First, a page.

This weekend Joe and I attended the Massachusetts Orchid Society's annual orchid show, held at Tower Hill Botanic Garden in Boylston, MA. Sponsored by the Massachusetts Orchid Society, it's a popular show ( as orchid shows tend to be), and it is show that we have attended many times, even thought it falls just as we are trying to pack our own greenhouse for the winter ( or fixing glass which broke during a windstorm this week!), or when we are busiest with fall garden clean up like raking leaves. That said, there is ALWAYS time to go look at orchids, and to buy new ones. I mean, mini-complex Paph's - Where have you been all of my life? 

Even though it may seem that orchids are everywhere now, the real serious orchid grower remains a rare commodity, yet I warn you novices with your ice-cube orchids - before long, you will yern for something more, and you will move onto a dyed blue orchid - and then you might try just one cattleya, and before long, you are in rehab. Don't 'Do' Orchids.  They are addictive and hard to get off of. Don't say that I didn't warn you.

It has been said that the 'orchid collector' may be the most obsessed ( i.e. crazy, as in "they will kill someone for a rare orchid - read any book on orchid collecting and see!) of all enthusiasts, perhaps only to be outdone by dog-show people ( or is it the other way around?) Either way, we are doomed. I've been trying to stay away from anything orchid related for some time now, I ignore invitations to join local chapters of the AOS ( the American Orchid Society), if I accidentally click on a link to the AOS website, or to one of the hundreds of orchid grower sites that I have bookmarked for that day when I win Megabucks ( like Santa Barbara Orchid Estate), then I just as quickly hit the back space arrow. No orchids, not for me. Not yet. Must focus, must focus, must focus and resist.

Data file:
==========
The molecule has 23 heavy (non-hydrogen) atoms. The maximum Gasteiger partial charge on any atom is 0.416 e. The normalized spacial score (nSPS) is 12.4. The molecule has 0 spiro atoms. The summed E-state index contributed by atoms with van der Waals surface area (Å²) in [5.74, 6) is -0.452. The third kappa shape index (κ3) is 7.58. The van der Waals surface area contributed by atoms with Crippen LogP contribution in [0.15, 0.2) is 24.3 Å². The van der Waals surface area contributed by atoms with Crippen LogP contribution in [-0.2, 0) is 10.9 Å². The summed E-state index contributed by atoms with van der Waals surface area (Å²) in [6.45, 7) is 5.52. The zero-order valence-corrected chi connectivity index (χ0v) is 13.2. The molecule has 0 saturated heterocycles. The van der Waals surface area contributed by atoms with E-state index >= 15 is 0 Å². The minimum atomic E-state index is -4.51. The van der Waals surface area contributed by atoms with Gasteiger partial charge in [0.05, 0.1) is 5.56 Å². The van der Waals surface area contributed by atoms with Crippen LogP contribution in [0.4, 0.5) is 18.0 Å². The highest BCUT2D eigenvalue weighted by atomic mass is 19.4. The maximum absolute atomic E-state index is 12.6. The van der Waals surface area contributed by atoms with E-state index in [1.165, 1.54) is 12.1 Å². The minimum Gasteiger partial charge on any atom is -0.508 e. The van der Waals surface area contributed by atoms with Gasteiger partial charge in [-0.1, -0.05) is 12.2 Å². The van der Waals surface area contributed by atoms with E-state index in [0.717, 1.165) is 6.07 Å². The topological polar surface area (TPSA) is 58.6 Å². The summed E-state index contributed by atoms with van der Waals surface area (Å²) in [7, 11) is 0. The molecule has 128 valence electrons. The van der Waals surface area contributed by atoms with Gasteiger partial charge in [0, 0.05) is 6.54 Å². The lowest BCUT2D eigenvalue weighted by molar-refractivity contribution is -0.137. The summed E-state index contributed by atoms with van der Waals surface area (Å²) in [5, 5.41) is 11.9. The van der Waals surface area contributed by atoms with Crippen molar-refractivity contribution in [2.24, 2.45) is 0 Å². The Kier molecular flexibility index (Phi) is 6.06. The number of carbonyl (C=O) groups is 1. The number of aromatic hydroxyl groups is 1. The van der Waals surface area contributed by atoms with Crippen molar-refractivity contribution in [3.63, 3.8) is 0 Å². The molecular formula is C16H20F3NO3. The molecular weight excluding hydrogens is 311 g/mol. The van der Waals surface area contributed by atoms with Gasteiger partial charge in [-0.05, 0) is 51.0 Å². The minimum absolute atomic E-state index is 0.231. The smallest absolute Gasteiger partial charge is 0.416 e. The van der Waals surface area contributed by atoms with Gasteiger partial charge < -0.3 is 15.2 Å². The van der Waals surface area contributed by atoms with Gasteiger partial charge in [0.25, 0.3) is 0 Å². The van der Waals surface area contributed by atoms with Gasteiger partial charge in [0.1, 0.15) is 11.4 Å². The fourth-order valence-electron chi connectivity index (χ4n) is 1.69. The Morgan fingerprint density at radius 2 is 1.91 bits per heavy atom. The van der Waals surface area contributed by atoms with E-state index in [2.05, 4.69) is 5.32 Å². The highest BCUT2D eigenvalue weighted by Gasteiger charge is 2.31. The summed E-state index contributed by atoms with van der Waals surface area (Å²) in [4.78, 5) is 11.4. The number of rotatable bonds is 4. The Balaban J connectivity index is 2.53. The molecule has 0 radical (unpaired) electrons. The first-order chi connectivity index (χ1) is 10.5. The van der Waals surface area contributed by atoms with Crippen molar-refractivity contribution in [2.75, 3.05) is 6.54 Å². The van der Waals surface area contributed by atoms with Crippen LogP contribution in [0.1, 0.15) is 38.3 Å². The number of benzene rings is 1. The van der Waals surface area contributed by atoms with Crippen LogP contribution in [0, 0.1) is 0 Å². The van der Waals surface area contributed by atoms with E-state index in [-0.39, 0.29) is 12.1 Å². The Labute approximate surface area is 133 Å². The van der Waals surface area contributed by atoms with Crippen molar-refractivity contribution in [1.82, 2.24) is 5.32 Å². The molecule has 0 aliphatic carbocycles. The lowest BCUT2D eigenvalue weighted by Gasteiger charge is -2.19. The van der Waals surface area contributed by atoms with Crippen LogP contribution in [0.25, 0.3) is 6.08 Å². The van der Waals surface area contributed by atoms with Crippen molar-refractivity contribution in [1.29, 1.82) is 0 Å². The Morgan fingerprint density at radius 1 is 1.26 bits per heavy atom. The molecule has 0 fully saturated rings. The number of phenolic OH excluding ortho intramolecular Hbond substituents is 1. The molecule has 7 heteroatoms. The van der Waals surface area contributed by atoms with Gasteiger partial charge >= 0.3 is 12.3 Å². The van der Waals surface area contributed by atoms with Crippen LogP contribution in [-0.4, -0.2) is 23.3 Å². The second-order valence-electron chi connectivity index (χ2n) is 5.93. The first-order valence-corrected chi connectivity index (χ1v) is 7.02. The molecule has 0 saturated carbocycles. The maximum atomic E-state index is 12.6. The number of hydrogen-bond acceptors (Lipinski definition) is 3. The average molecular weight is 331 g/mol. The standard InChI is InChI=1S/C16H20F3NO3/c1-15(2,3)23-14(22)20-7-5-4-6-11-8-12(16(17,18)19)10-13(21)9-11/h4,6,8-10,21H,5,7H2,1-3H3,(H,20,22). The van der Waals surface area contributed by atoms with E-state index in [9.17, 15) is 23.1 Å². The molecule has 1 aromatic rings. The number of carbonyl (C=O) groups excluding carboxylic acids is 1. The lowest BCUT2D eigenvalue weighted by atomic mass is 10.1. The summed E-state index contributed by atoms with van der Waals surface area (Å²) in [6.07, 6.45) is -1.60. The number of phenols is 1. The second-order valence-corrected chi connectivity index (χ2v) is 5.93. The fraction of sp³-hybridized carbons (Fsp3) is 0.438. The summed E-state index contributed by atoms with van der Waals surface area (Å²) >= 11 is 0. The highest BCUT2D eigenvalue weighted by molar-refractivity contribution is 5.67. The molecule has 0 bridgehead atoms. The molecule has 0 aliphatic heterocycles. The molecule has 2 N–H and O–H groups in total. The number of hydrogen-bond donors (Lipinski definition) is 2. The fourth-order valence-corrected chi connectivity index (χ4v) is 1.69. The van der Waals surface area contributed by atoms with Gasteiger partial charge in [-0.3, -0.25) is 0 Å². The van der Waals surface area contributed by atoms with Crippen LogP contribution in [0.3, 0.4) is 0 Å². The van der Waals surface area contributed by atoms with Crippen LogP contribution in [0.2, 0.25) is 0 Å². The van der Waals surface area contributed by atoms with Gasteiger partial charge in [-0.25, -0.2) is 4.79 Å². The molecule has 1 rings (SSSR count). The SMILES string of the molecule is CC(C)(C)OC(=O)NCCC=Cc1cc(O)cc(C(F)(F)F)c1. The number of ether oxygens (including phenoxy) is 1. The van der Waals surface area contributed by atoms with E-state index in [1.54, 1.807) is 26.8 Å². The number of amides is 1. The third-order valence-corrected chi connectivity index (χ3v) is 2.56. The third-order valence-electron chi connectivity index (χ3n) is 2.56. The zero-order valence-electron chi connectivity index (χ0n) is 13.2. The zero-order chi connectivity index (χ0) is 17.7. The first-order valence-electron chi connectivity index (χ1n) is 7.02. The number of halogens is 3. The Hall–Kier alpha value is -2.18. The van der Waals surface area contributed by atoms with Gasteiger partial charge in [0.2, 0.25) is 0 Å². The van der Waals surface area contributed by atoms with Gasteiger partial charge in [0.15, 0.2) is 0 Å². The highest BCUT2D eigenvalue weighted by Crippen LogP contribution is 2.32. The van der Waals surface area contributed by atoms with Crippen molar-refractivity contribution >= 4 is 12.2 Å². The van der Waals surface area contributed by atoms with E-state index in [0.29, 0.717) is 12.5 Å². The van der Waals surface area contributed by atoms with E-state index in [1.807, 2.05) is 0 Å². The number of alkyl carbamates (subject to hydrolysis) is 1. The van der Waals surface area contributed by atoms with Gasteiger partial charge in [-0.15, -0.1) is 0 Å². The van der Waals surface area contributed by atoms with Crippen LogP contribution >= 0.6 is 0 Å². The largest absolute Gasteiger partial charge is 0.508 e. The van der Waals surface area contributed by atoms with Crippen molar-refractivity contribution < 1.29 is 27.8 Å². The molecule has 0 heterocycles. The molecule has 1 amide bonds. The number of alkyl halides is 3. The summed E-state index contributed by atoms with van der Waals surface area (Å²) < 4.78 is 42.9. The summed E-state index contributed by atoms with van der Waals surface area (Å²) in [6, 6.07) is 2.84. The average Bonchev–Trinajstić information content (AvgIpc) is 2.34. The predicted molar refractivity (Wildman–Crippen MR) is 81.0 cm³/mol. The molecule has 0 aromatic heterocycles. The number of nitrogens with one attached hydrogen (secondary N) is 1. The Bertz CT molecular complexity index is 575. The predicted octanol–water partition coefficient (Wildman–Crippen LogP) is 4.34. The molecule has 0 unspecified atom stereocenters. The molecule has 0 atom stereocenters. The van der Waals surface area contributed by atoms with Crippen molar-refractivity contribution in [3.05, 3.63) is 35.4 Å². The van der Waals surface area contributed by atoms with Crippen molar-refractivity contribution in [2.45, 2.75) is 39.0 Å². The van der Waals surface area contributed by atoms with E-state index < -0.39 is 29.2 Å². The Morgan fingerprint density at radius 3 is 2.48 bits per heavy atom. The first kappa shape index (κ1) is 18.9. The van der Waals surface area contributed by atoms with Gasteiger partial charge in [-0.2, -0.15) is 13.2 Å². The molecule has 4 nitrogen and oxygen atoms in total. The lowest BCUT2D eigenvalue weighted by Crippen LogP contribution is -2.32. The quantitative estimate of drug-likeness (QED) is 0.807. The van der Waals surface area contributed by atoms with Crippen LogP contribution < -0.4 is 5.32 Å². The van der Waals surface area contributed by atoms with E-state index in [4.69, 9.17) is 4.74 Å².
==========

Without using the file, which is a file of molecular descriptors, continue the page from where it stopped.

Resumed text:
Orchid Show Display
Many autumnal orchids are featured in group displays, such as this one, where growers assemble plants from their
collections which are in peak perfection, often featuring more of their most unusual species such as this
Pleurathalis species which displays it's tiny blossoms within its leaf. Not all orchids are showy, many are odd, and may seem very-un-orchid like at all, yet most orchids are not what you think.

I admit that I grow many, MANY plants, but orchids? As some of you know. I do grow a few orchids, mostly hardier forms dendrobiums, some of the cool growing Asian Cymbidiums and the Japanese forms of Neofinetia - those tiny, fragrant summer blooming orchids. I do show great restraint with orchids, often getting board with fancier forms, and I show signs of being tempted with all but the rarest forms of many species, yet luckily, I cannot legally obtain them nor afford them (yet).

And so it goes with orchids. The height of plant geekdom. Luckily, I cannot afford the warm, humid, water-filtered, air-misted closud forest stove which many of the finest species demand, so I am left with the odd balls. Those species that can handle the cooler, and more seasonal shifting temperatures of my greenhouse, - oh yeah, and those that can handle some negligence. I am not about to buyt a $700 water filter which most collectors have. ( true). That said, I am still a plant collector....and therefore, I lust.